Even though the grippy surface on the bottom of the changing pad has me pretty convinced it’s not going anywhere, I decided it couldn’t hurt to put this next safety feature to use: a strap that attaches to the back of the dresser to keep the pad from falling off.
I just had Nick put a screw through the hole into the solid wood dresser top and ta-da, mission accomplished. That was easy enough.
While we were addressing dresser issues I also had Nick coat all the drawer slides with a thin layer of vaseline. They used to stick so stubbornly that it would sometimes take both hands and pulling from various angles just to get a drawer open. Not ideal when you’re trying to change/dress a baby lying atop the dresser you’re tugging on so violently. Now the drawers slide easily in and out with just one hand. Much better.
Safety hazard #3: there are two doors into this room, and neither one latches properly. Imagine me working on some craft or DIY project in here. I finally get fed up with my animal entourage traipsing all over my stuff and beg Nick to get them out. He ushers them all into the living room and I’ve finally got a pet-free space to work when BAM one firm push of the paw and they’re all back in full force. So annoying. It was obviously not annoying enough for me to ever do anything about it, though, until I realized that a perfectly good naptime could be ruined by a curious cat or devoted dachshund. I decided quickly that the dated doorknobs must be the culprit and picked out two new ones for Nick to install.
The latching problem wasn’t solved by the new doorknobs, though. After a few days of thinking on it and a bit of googling I realized that the strike plates had been incorrectly installed by the previous owners. I drilled new holes to move the strike plates up to meet the latch, and in the case of this door even used my drill to chisel out a bit of wood at the top of the hole in the doorjamb. Fixing the indentation that the strike plate sits in was a little beyond my skill level, though, so it’s a little wonky. Okay with me because now when I shut the door it stays closed and in a house with three pets that is golden.
Safety hazard #4 was not so much a hazard as a list of things that could be improved. That bisque-colored outlet cover was totally making my eye twitch, so it had to go. Also, we’ve got gas cooking and heat but no carbon monoxide detectors in the house. Since tiny lungs are particularly sensitive to this sort of thing we decided the nursery was as good a place as any for a CO detector. Note that there’s already a smoke alarm in here. We tested it since it was here when we bought the place and it seems to be in good working order.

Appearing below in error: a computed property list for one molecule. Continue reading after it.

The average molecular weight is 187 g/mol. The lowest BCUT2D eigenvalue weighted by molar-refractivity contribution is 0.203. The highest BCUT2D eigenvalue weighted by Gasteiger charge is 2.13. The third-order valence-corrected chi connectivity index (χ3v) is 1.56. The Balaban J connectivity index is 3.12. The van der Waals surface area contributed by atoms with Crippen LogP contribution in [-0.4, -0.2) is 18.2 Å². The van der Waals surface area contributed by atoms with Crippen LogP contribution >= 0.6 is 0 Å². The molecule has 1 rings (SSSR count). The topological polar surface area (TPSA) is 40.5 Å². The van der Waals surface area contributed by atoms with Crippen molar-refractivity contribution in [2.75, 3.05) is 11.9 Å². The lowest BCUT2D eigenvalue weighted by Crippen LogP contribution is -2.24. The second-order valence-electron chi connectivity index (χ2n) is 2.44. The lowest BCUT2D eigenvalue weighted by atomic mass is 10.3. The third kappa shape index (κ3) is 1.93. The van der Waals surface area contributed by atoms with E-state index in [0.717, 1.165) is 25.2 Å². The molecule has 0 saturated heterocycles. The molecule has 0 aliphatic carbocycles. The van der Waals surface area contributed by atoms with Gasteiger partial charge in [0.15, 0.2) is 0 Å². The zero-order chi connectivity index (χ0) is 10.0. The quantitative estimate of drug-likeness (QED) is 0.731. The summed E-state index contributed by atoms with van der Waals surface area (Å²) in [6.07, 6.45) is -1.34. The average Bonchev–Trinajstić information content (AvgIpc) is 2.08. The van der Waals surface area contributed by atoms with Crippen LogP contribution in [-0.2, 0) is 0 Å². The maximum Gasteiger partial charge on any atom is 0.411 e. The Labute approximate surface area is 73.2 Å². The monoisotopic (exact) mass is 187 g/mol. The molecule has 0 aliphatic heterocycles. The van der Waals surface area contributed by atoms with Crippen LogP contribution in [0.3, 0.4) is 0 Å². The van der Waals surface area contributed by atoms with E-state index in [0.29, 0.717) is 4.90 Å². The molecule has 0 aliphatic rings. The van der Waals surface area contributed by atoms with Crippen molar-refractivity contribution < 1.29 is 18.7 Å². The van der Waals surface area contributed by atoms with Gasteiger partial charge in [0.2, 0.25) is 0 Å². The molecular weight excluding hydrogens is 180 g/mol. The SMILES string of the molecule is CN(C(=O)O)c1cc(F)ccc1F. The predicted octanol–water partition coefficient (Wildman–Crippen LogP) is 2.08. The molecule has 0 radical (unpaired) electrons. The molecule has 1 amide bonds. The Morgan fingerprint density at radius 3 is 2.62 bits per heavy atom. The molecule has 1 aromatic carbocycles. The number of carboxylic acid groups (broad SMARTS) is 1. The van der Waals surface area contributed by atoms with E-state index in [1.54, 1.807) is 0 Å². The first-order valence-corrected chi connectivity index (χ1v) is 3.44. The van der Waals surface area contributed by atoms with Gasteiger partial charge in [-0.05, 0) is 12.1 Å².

Since CO doesn’t rise like smoke, we installed the detector just above my eye level in an inconspicuous spot to the side of the fireplace. If you actually use your fireplace they say you shouldn’t install your detector this close, I guess because it would lead to false alarms, but since our fireplaces are coal-burning and we never ever use them it seemed fine to me. I also switched out the outlet cover, but not the socket itself, I’m too lazy for that, and added a nightlight that I can turn on if needed.
We put another nightlight with an on/off switch near the crib and this continuous-on light behind the rocking chair. I figure this way I can get through diaper changes and nighttime feedings in the dark and even turn on the two extra nightlights for a little extra illumination without the eye-opening glow of a lamp or the overhead light.
I don’t know about you guys, but I’m feeling safer already with all these little projects knocked out of the way. My wonderful friends threw me a baby shower this weekend and we got two more pieces of safety gear: a sound monitor and a crib movement monitor that detects whether baby has stopped breathing (thanks, Lauren and Cassie!) so we’ll be getting those set up over the next week or two, as well. All the while I’m washing and organizing teeny tiny clothes, blankets, and other various paraphernalia. Can you believe that my due date is a month from today? I can hardly contain myself. Ever since I learned that babies born as early as 37 weeks are considered full-term I’ve been hoping that maybe he’ll be ready to come out and meet the world a little sooner than expected. I’m certainly ready psychologically! Logistically, not so much, but you know. That’s only because I’m a little neurotic about wanting to have everything organized.